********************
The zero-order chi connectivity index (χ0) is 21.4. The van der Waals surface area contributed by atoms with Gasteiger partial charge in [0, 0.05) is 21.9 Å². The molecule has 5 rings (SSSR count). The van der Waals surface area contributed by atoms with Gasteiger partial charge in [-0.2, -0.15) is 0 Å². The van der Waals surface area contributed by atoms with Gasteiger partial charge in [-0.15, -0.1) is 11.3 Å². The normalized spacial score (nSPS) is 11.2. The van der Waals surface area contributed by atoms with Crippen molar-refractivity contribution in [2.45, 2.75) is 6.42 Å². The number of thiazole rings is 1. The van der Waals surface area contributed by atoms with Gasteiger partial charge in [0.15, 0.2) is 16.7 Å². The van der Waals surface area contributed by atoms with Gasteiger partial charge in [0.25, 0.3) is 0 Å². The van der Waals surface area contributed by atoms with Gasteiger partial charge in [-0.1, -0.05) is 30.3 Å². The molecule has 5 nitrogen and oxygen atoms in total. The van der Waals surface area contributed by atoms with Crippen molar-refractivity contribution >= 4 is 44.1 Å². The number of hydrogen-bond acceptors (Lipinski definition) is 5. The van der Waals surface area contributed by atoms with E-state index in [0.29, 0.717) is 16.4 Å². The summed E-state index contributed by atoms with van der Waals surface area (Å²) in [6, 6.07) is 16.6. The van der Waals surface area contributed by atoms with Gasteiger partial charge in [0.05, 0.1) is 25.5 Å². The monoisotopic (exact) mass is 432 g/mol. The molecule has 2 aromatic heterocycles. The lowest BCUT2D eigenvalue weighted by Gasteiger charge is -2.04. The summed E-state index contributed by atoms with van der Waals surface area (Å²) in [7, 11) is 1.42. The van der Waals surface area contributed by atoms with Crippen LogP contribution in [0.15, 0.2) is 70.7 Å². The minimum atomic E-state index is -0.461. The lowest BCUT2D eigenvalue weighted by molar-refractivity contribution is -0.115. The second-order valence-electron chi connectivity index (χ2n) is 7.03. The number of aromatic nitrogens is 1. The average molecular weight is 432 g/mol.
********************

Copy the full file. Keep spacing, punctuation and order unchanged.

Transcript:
The zero-order chi connectivity index (χ0) is 21.4. The van der Waals surface area contributed by atoms with Gasteiger partial charge in [0, 0.05) is 21.9 Å². The molecule has 5 rings (SSSR count). The van der Waals surface area contributed by atoms with Gasteiger partial charge in [-0.2, -0.15) is 0 Å². The van der Waals surface area contributed by atoms with Gasteiger partial charge in [-0.15, -0.1) is 11.3 Å². The normalized spacial score (nSPS) is 11.2. The van der Waals surface area contributed by atoms with Crippen molar-refractivity contribution in [2.45, 2.75) is 6.42 Å². The number of thiazole rings is 1. The van der Waals surface area contributed by atoms with Gasteiger partial charge in [0.15, 0.2) is 16.7 Å². The van der Waals surface area contributed by atoms with Gasteiger partial charge in [0.25, 0.3) is 0 Å². The van der Waals surface area contributed by atoms with Gasteiger partial charge in [-0.1, -0.05) is 30.3 Å². The molecule has 5 nitrogen and oxygen atoms in total. The van der Waals surface area contributed by atoms with Crippen molar-refractivity contribution >= 4 is 44.1 Å². The number of hydrogen-bond acceptors (Lipinski definition) is 5. The van der Waals surface area contributed by atoms with E-state index in [0.29, 0.717) is 16.4 Å². The summed E-state index contributed by atoms with van der Waals surface area (Å²) in [6, 6.07) is 16.6. The van der Waals surface area contributed by atoms with Gasteiger partial charge in [0.05, 0.1) is 25.5 Å². The monoisotopic (exact) mass is 432 g/mol. The molecule has 2 aromatic heterocycles. The lowest BCUT2D eigenvalue weighted by Gasteiger charge is -2.04. The summed E-state index contributed by atoms with van der Waals surface area (Å²) in [7, 11) is 1.42. The van der Waals surface area contributed by atoms with Crippen LogP contribution in [0.15, 0.2) is 70.7 Å². The minimum atomic E-state index is -0.461. The lowest BCUT2D eigenvalue weighted by molar-refractivity contribution is -0.115. The second-order valence-electron chi connectivity index (χ2n) is 7.03. The number of aromatic nitrogens is 1. The average molecular weight is 432 g/mol.